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Comment #4 posted by bigben on September 16, 2001 at 03:32:04 PT
k fucks you up worse than you expect
drugz are bad especially K it fucks up your brain perm-a- like I used to shoot it into my arm I am now retarded and I have super anxiety atttacks cause my brain works to fast for society and everyone can tell so they stare and try and figure out what you are it sux and it wierds me out I don't want you to have to go through this so don't do K....K
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Comment #3 posted by mix on July 20, 2001 at 13:51:24 PT:
2-CB, MDMA, 2-CT-7
2-CB is the warmest, most sensual, and enlightening substance I have ever experienced. I experience a color shift toward the yellow-orange-red side of the spectrum followed by a connection to that one true cosmic love that connects all (much like MDMA with no teeth clenching). I have projected my thoughts out onto surfaces and observed my thought process undulate as 3 dimensional waves of light. It was as if I was seeing a mental exposure of my brain waves and understanding visually what was running through my head. I don't understand why this drug is not more popular and available. It is easier to produce than MDMA I'm told with much less side effects and virtually no hangover. I usually feel better the next morning than I usually would.For me 2-CT-7 is entirely different. First off, its extremely dosage specific. 20mg may send one person completely out of their head for 12 hours and do nothing to the next. For me the visuals get so thick it becomes difficult to see at 20mg, while 18mg will give me little to no effect... 25mg will make for a very unconfortable experience for most including vomiting, vertigo, and very intense visuals. I rarely feel much love on 2-CT-7... its much more like LSD and mescaline combined for me. I'd love to hear about others experiences on this substnace.
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Comment #2 posted by TroutMask on January 11, 2001 at 08:36:32 PT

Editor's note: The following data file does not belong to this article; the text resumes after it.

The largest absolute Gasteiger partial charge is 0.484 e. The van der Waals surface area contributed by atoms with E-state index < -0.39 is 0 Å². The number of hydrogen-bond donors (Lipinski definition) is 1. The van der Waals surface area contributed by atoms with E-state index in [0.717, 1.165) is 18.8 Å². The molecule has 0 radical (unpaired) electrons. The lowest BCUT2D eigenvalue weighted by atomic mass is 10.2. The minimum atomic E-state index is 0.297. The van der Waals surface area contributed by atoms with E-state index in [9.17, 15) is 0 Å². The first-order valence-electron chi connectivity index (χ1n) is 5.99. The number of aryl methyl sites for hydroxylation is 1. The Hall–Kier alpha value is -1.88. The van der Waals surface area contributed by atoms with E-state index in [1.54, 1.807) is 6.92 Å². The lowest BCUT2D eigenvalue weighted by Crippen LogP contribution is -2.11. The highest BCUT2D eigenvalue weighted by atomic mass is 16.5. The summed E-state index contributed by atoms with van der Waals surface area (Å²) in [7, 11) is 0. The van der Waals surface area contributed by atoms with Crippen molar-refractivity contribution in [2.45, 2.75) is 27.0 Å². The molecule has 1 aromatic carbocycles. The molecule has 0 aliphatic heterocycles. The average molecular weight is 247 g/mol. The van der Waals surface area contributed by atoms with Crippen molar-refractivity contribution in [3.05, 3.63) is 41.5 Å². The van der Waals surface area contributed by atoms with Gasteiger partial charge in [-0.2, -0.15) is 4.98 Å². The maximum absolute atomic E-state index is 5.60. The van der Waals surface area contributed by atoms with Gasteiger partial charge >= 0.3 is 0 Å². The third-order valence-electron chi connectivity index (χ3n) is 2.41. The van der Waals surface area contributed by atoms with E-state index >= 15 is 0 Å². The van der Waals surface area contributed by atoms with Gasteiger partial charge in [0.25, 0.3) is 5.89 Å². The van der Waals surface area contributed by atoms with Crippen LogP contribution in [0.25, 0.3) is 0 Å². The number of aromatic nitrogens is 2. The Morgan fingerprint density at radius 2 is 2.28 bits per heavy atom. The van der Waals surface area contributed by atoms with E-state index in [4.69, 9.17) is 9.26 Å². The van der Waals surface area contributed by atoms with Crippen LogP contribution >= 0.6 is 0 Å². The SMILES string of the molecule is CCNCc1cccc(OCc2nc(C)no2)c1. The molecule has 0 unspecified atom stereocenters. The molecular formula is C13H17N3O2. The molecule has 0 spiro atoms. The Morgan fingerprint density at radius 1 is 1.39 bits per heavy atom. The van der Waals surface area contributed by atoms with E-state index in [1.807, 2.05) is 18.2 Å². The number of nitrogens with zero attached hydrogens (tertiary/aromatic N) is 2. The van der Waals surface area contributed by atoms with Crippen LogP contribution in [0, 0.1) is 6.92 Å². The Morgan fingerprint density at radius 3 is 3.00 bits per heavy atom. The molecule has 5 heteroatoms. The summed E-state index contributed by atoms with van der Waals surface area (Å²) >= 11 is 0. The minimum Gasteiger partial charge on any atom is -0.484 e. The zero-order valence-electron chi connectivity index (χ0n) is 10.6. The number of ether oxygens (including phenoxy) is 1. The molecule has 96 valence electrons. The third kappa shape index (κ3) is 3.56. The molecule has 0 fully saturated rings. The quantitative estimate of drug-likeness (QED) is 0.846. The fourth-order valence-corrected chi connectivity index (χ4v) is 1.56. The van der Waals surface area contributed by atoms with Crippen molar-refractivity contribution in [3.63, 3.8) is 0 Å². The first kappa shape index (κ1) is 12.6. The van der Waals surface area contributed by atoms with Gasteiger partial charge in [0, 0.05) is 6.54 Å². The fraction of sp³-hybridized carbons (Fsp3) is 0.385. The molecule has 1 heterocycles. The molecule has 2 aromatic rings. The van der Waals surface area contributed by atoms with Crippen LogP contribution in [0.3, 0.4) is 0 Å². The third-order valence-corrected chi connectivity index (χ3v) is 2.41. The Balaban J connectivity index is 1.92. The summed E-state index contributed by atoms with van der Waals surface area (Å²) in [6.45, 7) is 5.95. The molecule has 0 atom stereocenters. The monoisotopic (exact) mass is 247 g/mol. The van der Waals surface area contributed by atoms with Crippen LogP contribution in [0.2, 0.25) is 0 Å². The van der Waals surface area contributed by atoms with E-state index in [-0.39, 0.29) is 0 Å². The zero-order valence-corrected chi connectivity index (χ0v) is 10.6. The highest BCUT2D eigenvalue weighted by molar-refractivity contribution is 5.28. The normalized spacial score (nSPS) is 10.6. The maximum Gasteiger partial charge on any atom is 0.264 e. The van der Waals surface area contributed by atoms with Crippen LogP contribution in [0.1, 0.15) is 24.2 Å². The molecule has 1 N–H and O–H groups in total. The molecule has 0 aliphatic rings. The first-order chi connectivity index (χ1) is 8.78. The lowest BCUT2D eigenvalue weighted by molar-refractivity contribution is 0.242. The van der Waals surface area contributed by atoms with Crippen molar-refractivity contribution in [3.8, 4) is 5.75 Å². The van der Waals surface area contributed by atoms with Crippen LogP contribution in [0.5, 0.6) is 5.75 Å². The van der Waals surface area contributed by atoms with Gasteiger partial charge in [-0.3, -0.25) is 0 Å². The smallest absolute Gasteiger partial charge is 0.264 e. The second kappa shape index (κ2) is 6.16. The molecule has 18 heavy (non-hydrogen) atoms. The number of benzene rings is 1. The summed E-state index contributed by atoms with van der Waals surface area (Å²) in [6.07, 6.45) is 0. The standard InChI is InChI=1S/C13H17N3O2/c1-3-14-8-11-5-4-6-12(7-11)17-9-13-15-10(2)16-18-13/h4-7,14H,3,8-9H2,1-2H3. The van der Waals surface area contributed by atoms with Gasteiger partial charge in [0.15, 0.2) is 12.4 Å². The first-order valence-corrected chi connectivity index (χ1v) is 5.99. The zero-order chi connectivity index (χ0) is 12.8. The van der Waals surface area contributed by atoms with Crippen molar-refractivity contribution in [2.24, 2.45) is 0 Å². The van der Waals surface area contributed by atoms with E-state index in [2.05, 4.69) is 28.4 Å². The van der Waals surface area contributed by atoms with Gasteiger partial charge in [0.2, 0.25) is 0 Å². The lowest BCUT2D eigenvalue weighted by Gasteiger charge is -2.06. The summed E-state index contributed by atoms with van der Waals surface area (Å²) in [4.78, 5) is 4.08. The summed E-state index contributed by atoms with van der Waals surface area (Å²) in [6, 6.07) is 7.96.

No more scheduled plants, please!
My greatest worry is the popularizing Salvia Divinorum will lead to it's increased abuse (use not necessarily equal abuse!) and subsequent scheduling. However, it isn't a "party" drug; some experiences can be terrifying. That may keep it from being over-abused and therefore scheduled. FYI, don't mess with it unless you are a very experienced Psychonaut!-TM
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Comment #1 posted by Dr. Ganj on January 11, 2001 at 07:24:05 PT
3,4 Methlyenedioxyphenylisopropylamine + 2CB
Indeed, it will be a while before something better than MDMA comes along. What a beautiful compound. Has to be a gift from our Creator. Interesting though, how this drug can NOT be taken every day, as after about a week of daily use, it doesn't work at all. Its own built in safety valve.The other yummy phenethylamine worth a venture is 2CB, and that was discovered by Sasha-aka Dr. Shulgin. Also called 4, Bromophenethylamine, 2CB is rather visual, and unlike most other amphetamine based compounds, one can eat food and really enjoy the experience. Together, MDMA and 2CB are synergistic, and can prolong and enhance the users psychedelic journey.As with Ketamine, too much can lead to unpleasant trip where the psychonaut feels detached from his/her body. Similar from taking a large dose of mescaline-the drug in the Peyote cactus. I predict in the future, all these compounds will be available by prescription, and with LSD and the other more intense compounds, strict guidelines to their usage will be in order.Factor in the obvious blocker drugs that will be made to quickly end an unpleasant experience, and we'll see in a few more years a much more enlightened world.Thank you FoM for posting this article!Cheers to everyone who has taken ecstasy! Tune in, turn on, smoke DMT!Dr. Ganj